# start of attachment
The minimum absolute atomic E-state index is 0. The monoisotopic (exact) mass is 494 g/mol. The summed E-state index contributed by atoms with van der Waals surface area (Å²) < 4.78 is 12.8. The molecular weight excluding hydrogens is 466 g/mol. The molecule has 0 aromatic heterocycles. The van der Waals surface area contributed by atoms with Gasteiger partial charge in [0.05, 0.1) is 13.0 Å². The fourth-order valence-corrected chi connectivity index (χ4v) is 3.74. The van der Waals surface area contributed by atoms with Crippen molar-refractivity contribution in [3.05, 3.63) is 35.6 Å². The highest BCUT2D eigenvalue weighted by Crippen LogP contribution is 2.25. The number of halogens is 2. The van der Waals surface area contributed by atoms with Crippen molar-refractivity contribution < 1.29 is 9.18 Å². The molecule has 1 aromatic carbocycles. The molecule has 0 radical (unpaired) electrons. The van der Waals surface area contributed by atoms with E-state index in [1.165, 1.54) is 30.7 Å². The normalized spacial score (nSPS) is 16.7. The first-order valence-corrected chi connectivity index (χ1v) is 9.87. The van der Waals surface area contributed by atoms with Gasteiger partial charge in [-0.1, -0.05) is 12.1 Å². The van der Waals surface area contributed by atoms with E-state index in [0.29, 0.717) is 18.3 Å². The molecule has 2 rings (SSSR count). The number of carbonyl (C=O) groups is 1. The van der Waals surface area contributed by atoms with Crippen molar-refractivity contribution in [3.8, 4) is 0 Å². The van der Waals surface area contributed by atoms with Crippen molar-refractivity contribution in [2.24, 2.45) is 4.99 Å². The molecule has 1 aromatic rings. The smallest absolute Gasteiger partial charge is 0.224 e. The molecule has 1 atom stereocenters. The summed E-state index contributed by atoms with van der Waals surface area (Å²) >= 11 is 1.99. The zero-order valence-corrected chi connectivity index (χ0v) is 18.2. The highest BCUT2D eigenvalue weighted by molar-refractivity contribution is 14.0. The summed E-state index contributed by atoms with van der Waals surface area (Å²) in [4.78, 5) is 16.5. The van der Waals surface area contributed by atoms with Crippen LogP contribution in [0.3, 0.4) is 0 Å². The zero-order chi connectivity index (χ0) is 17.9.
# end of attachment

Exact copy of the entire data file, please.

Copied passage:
The minimum absolute atomic E-state index is 0. The monoisotopic (exact) mass is 494 g/mol. The summed E-state index contributed by atoms with van der Waals surface area (Å²) < 4.78 is 12.8. The molecular weight excluding hydrogens is 466 g/mol. The molecule has 0 aromatic heterocycles. The van der Waals surface area contributed by atoms with Gasteiger partial charge in [0.05, 0.1) is 13.0 Å². The fourth-order valence-corrected chi connectivity index (χ4v) is 3.74. The van der Waals surface area contributed by atoms with Crippen molar-refractivity contribution in [3.05, 3.63) is 35.6 Å². The highest BCUT2D eigenvalue weighted by Crippen LogP contribution is 2.25. The number of halogens is 2. The van der Waals surface area contributed by atoms with Crippen molar-refractivity contribution < 1.29 is 9.18 Å². The molecule has 1 aromatic carbocycles. The molecule has 0 radical (unpaired) electrons. The van der Waals surface area contributed by atoms with E-state index in [1.165, 1.54) is 30.7 Å². The normalized spacial score (nSPS) is 16.7. The first-order valence-corrected chi connectivity index (χ1v) is 9.87. The van der Waals surface area contributed by atoms with Gasteiger partial charge in [-0.1, -0.05) is 12.1 Å². The van der Waals surface area contributed by atoms with E-state index in [0.29, 0.717) is 18.3 Å². The molecule has 2 rings (SSSR count). The number of carbonyl (C=O) groups is 1. The van der Waals surface area contributed by atoms with Crippen molar-refractivity contribution in [3.8, 4) is 0 Å². The van der Waals surface area contributed by atoms with Crippen molar-refractivity contribution in [2.24, 2.45) is 4.99 Å². The molecule has 1 aromatic rings. The smallest absolute Gasteiger partial charge is 0.224 e. The molecule has 1 atom stereocenters. The summed E-state index contributed by atoms with van der Waals surface area (Å²) >= 11 is 1.99. The zero-order valence-corrected chi connectivity index (χ0v) is 18.2. The highest BCUT2D eigenvalue weighted by molar-refractivity contribution is 14.0. The summed E-state index contributed by atoms with van der Waals surface area (Å²) in [4.78, 5) is 16.5. The van der Waals surface area contributed by atoms with Crippen LogP contribution in [0.3, 0.4) is 0 Å². The zero-order chi connectivity index (χ0) is 17.9.